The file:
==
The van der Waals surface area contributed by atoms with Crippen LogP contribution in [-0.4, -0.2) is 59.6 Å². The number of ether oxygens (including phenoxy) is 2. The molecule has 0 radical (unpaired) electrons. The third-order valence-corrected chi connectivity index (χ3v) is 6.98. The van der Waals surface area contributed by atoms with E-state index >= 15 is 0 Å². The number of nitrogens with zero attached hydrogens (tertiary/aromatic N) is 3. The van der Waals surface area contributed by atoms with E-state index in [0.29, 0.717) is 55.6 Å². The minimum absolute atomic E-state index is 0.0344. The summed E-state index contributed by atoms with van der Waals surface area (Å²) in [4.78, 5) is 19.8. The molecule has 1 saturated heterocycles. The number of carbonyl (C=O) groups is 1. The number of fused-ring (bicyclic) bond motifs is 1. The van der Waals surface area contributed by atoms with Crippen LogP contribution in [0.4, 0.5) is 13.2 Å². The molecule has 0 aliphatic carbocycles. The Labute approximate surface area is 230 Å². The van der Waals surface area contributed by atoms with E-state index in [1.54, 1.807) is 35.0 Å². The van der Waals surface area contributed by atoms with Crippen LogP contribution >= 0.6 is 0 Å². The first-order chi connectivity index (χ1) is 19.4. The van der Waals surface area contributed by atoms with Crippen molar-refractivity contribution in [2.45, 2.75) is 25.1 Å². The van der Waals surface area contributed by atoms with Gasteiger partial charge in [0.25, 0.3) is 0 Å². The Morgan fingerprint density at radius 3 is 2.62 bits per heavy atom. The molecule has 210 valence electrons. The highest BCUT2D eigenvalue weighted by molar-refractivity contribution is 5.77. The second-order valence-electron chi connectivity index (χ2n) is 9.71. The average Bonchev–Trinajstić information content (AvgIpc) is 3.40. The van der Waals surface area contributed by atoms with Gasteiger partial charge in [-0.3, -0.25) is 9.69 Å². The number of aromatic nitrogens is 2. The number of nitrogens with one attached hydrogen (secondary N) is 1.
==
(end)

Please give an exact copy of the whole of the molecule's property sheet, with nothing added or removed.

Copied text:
The van der Waals surface area contributed by atoms with Crippen LogP contribution in [-0.4, -0.2) is 59.6 Å². The number of ether oxygens (including phenoxy) is 2. The molecule has 0 radical (unpaired) electrons. The third-order valence-corrected chi connectivity index (χ3v) is 6.98. The van der Waals surface area contributed by atoms with E-state index >= 15 is 0 Å². The number of nitrogens with zero attached hydrogens (tertiary/aromatic N) is 3. The van der Waals surface area contributed by atoms with E-state index in [0.29, 0.717) is 55.6 Å². The minimum absolute atomic E-state index is 0.0344. The summed E-state index contributed by atoms with van der Waals surface area (Å²) in [4.78, 5) is 19.8. The molecule has 1 saturated heterocycles. The number of carbonyl (C=O) groups is 1. The number of fused-ring (bicyclic) bond motifs is 1. The van der Waals surface area contributed by atoms with Crippen LogP contribution in [0.4, 0.5) is 13.2 Å². The molecule has 0 aliphatic carbocycles. The Labute approximate surface area is 230 Å². The van der Waals surface area contributed by atoms with E-state index in [1.54, 1.807) is 35.0 Å². The van der Waals surface area contributed by atoms with Crippen LogP contribution >= 0.6 is 0 Å². The first-order chi connectivity index (χ1) is 19.4. The van der Waals surface area contributed by atoms with Crippen molar-refractivity contribution in [2.45, 2.75) is 25.1 Å². The van der Waals surface area contributed by atoms with Gasteiger partial charge in [0.25, 0.3) is 0 Å². The Morgan fingerprint density at radius 3 is 2.62 bits per heavy atom. The molecule has 210 valence electrons. The highest BCUT2D eigenvalue weighted by molar-refractivity contribution is 5.77. The second-order valence-electron chi connectivity index (χ2n) is 9.71. The average Bonchev–Trinajstić information content (AvgIpc) is 3.40. The van der Waals surface area contributed by atoms with Gasteiger partial charge in [-0.3, -0.25) is 9.69 Å². The number of aromatic nitrogens is 2. The number of nitrogens with one attached hydrogen (secondary N) is 1.